Department: From the Editor
In the Nov/Dec 2006 “From the Editor,” I told readers about an incredible experience I had as a young neurologist-in-training. I was making hospital rounds with Dr. John Hammerstad, my neurology professor, to see a man who had suffered a stroke that left him unable to speak. The man was frustrated and agitated as he labored to communicate with us. I was completely at a loss as to what to do. After I made several unsuccessful attempts at examining the patient, my wise professor smiled and suggested that we all sing “Happy Birthday.” I thought Dr. Hammerstad had lost his mind. But he began to sing and motioned for me to follow suit. Dr. Hammerstad then invited the man to join us, which he did. The patient smiled as he sang, and his tension visibly diminished.
That was my first introduction to the power of music as a therapeutic force. In this issue of Neurology Now, we are very fortunate to have the insights of “rock star” neurologist Oliver Sacks on the healing potential of music. He speaks of rhythm as a motivating force and recalls a particular song that helped him pull himself to safety when he injured his leg. My own children insist that their exercise sessions are enhanced when they listen to music. A ploy for upgraded iPods and iTunes gift cards? Interestingly, research findings support what they have learned by experience.
Dr. Sacks also says we tend to retain memories about things we are able to do long after we have lost memories of facts and experiences. When I took piano lessons in college, my piano teacher used to tell me to practice a piece until it became “hard wired.” My music classmates and I joked about needing to have better “motor memories” so we could play our instruments with more proficiency. But this phenomenon isn't limited to musical performance: Any athlete will tell you that practicing a physical task over and over not only allows them to perform that task better; it also allows them to perform well without thinking about it. You may not consider yourself a musician or an athlete, but if you have learned to ride a bicycle, you will understand what I am talking about.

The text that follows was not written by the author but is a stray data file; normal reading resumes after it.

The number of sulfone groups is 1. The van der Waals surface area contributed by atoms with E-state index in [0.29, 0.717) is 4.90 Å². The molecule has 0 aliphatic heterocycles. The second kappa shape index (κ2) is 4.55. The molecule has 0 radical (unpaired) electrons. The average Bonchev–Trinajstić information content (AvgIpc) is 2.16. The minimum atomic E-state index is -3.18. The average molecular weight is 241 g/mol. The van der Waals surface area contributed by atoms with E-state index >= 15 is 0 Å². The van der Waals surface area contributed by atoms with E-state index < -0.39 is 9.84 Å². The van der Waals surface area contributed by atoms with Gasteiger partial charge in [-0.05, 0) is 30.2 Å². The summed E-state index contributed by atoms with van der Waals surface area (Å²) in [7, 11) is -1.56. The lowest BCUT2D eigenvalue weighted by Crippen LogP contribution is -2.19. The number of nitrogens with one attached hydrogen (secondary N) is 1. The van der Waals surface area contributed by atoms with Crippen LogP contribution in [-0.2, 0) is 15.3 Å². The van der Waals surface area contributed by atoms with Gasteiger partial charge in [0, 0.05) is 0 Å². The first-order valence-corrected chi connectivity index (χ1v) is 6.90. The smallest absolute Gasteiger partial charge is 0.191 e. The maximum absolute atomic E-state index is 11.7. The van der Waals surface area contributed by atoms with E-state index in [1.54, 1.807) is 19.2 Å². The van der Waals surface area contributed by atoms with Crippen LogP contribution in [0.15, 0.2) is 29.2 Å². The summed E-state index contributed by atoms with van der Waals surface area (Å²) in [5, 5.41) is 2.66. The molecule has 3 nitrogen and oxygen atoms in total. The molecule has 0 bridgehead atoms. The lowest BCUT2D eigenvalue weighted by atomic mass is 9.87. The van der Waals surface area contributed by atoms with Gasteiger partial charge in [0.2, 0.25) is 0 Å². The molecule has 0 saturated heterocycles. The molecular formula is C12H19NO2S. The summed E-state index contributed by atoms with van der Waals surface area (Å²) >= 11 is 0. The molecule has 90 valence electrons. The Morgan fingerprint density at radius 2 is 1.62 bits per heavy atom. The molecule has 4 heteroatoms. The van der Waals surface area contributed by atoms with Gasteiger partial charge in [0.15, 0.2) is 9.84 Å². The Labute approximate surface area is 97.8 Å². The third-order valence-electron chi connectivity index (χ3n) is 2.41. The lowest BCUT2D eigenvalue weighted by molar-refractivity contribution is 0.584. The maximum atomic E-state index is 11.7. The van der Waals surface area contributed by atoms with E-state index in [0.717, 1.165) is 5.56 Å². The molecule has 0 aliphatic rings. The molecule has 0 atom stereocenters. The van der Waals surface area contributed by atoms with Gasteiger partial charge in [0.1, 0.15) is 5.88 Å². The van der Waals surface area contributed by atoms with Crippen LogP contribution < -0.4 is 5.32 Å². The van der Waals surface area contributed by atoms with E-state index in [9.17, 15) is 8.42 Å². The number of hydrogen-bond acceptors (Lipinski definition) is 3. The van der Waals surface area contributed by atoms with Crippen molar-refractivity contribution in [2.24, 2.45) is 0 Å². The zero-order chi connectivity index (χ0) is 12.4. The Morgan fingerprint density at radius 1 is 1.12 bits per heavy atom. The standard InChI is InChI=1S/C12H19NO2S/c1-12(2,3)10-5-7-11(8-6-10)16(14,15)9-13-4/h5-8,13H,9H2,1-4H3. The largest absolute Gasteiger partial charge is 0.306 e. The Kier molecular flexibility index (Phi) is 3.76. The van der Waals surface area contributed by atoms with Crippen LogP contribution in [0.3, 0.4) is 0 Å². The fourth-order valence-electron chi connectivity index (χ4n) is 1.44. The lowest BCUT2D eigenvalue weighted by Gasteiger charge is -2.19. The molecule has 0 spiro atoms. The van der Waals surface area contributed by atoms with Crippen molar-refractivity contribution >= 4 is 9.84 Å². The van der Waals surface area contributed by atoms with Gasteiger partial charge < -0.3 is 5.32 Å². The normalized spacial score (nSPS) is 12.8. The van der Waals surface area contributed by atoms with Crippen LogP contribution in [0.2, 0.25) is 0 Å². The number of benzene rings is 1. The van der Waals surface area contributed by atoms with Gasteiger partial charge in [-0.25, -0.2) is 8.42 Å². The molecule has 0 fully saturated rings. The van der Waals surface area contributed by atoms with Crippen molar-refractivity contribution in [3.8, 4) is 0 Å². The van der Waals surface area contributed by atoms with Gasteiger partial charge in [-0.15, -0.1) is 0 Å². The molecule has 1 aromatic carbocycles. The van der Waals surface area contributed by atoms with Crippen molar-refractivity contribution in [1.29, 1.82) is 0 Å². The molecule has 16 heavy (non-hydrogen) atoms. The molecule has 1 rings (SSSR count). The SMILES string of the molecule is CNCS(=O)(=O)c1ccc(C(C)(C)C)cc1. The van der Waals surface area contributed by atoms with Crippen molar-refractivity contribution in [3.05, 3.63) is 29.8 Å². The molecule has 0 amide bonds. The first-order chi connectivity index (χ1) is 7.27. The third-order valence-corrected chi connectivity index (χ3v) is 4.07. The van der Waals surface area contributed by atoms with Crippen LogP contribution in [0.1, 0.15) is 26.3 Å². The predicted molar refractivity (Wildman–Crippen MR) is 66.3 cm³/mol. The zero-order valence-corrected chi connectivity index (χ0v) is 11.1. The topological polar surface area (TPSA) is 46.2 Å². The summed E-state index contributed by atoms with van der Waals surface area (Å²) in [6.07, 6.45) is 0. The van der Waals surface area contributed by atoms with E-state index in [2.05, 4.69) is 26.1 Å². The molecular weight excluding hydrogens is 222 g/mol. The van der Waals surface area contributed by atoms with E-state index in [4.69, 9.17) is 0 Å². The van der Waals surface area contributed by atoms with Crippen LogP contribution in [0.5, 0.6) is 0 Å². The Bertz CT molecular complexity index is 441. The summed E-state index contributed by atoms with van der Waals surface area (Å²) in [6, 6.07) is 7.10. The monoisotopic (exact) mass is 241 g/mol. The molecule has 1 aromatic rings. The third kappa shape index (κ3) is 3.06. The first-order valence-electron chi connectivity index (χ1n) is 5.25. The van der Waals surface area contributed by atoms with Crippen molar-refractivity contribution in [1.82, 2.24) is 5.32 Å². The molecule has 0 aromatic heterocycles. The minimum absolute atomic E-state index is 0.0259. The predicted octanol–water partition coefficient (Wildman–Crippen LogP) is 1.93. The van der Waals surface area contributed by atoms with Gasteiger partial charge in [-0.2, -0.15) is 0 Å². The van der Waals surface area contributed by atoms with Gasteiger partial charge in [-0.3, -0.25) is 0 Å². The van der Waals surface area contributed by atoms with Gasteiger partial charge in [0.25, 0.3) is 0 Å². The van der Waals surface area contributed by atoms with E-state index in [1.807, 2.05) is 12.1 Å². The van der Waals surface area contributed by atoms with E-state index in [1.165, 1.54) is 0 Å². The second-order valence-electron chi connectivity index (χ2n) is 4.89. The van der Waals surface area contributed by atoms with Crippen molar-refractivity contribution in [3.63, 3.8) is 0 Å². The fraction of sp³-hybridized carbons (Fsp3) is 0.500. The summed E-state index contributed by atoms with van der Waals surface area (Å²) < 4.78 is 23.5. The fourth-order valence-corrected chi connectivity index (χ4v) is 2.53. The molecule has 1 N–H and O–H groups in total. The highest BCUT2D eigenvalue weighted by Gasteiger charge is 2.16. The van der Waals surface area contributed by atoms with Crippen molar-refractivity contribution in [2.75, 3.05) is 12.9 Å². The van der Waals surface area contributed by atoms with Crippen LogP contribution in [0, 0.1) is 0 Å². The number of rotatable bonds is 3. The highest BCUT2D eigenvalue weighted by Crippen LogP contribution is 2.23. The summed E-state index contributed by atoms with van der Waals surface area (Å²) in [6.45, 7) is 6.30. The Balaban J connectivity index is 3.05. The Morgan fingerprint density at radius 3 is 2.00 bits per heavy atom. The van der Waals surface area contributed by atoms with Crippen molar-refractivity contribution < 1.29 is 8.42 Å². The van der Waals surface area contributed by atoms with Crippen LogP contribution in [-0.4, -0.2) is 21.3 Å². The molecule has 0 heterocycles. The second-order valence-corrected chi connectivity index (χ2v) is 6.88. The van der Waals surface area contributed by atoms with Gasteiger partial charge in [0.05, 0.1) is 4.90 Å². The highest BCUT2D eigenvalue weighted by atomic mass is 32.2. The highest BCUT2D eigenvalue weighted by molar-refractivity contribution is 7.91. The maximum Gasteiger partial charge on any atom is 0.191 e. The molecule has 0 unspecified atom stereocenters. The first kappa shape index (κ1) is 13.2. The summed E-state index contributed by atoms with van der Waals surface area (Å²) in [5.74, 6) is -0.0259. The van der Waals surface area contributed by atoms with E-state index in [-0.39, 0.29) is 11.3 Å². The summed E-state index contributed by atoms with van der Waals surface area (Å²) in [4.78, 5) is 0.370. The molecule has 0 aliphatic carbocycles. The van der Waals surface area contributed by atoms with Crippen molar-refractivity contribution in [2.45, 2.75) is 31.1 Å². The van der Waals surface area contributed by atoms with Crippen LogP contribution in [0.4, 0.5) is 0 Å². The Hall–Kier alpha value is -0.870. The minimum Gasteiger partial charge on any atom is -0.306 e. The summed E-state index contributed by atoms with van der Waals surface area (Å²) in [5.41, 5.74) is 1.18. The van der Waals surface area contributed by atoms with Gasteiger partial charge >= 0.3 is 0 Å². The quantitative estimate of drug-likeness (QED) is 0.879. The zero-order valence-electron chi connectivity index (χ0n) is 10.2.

Research using the newest brain-imaging methods confirms that changes occur in both brain activity and brain connections with the practice of many tasks, from playing piano to sports. I find the flexibility of the brain—something neuroscientists call “plasticity”—to be fascinating. Think of it: When you practice doing something, you are actually changing how your brain functions and altering the connections that are made between different brain areas! And because different functions sometimes share the same pathways, the mastery of one activity can help enhance the performance of another. That is the principle behind how singing—or as Dr. Sacks describes it, intonation therapy—might aid recovery for people who have lost the ability to speak. It is also the principle behind the theory that musical training in children might help enhance mathematical skills.
The good news is that work with older individuals and people with brain injury due to neurological diseases suggests that it is never too late to build or reinforce the networks in your brain. I've added piano practice to my list of New Year's resolutions this year. I am very excited about this as an area of research because it allows all of us to be in control of improving our brain health in many different ways. If you have a story about how music—or learning a new skill of any kind—has helped you, we'd love to hear about it! Email us at email@example.com. Thanks for sharing your time with us.
Robin L. Brey, M.D., Editor-in-Chief